Alzheimer’s disease is a progressive, neurodegenerative disease characterised by a gradual but profound decline in cognitive abilities and the appearance of β-amyloid and tau aggregates (plaques and tangles) in the brain. Because the loss of memory is the most common symptom lamented by affected patients, the disease is often regarded simply as a memory disorder. In the majority of individuals with Alzheimer's Disease, however, multiple cognitive domains are compromised including attention and response control; indeed such impairments can occur early in the disease and precede language and spatial impairments. Our work in this area mainly involves developing and validating assays for phenotyping murine models of this disease across all of these domains of cognition.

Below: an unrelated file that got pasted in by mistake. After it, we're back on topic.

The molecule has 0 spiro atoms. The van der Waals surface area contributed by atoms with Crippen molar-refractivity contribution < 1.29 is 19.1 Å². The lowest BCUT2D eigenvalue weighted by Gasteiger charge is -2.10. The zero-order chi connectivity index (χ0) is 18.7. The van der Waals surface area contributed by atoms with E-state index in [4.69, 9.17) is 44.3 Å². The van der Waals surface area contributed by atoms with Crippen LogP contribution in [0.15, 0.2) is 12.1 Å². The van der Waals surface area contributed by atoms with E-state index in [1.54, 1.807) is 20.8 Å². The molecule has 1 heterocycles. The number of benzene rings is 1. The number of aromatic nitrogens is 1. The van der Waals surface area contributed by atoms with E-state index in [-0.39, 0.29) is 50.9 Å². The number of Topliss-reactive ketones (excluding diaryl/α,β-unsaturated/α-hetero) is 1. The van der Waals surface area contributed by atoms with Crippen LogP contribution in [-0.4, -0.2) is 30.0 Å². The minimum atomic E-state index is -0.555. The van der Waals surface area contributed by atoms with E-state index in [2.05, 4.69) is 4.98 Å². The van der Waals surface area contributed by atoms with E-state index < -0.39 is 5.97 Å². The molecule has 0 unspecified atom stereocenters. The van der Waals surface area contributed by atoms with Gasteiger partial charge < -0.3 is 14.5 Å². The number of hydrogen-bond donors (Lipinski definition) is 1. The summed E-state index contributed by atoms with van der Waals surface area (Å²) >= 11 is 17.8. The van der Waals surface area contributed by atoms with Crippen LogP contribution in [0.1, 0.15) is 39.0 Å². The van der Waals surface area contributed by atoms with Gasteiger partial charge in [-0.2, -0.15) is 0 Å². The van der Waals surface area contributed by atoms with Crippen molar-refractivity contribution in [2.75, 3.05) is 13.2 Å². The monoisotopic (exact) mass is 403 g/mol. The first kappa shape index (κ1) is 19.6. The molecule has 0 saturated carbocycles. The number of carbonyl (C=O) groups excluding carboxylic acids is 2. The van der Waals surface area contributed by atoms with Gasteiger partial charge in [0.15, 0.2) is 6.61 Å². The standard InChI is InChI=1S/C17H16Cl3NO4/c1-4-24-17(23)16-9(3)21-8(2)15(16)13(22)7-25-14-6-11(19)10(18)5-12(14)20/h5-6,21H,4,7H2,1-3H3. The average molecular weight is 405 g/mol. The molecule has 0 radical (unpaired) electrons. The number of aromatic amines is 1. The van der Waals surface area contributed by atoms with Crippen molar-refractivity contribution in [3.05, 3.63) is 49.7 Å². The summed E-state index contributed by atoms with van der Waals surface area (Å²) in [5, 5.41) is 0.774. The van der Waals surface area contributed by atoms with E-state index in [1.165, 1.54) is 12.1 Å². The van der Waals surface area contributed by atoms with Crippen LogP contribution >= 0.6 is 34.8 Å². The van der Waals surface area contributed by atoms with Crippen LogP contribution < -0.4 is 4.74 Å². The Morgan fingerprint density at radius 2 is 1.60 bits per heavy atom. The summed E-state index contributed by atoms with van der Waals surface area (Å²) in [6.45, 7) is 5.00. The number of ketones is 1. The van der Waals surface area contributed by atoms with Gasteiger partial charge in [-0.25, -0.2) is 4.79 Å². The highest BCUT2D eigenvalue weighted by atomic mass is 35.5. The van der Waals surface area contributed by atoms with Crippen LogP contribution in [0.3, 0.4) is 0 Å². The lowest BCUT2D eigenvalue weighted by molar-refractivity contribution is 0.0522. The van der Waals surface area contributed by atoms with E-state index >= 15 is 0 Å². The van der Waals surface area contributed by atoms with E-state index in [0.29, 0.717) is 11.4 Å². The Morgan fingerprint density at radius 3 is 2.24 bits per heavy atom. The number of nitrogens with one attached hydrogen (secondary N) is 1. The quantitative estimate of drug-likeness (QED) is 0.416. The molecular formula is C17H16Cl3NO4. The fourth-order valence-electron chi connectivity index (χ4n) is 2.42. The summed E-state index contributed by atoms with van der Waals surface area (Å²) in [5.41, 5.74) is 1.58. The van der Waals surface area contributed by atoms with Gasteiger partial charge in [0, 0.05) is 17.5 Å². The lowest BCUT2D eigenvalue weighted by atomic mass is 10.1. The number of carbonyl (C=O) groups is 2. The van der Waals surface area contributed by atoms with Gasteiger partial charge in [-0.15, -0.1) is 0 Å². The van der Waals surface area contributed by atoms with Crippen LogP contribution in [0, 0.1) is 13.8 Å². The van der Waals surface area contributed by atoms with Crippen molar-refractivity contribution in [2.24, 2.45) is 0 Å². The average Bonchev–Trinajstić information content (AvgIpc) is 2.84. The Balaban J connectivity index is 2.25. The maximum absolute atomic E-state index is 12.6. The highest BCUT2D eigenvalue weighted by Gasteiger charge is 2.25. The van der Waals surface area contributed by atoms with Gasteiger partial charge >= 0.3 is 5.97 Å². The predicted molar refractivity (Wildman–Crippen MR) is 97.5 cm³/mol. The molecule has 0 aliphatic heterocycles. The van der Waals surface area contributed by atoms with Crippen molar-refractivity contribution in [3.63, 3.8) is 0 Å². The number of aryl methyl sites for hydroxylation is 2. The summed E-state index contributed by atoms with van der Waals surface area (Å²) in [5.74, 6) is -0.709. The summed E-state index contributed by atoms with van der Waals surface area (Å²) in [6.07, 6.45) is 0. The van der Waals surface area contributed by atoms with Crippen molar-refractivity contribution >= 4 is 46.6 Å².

We are members of a large, interdisciplinary Alzheimer's Disease Consortium, funded by the MRC/Wellcome Trust Neurodegenerative Diseases Initiative. The consortium includes groups from Cambridge, Bristol, Hamburg and Toronto and integrates tools from physics, chemistry, engineering, systems biology and neurobiology with the overarching goal of understanding how the accumulation of tau and β-amyloid proteins results in the death of brain cells.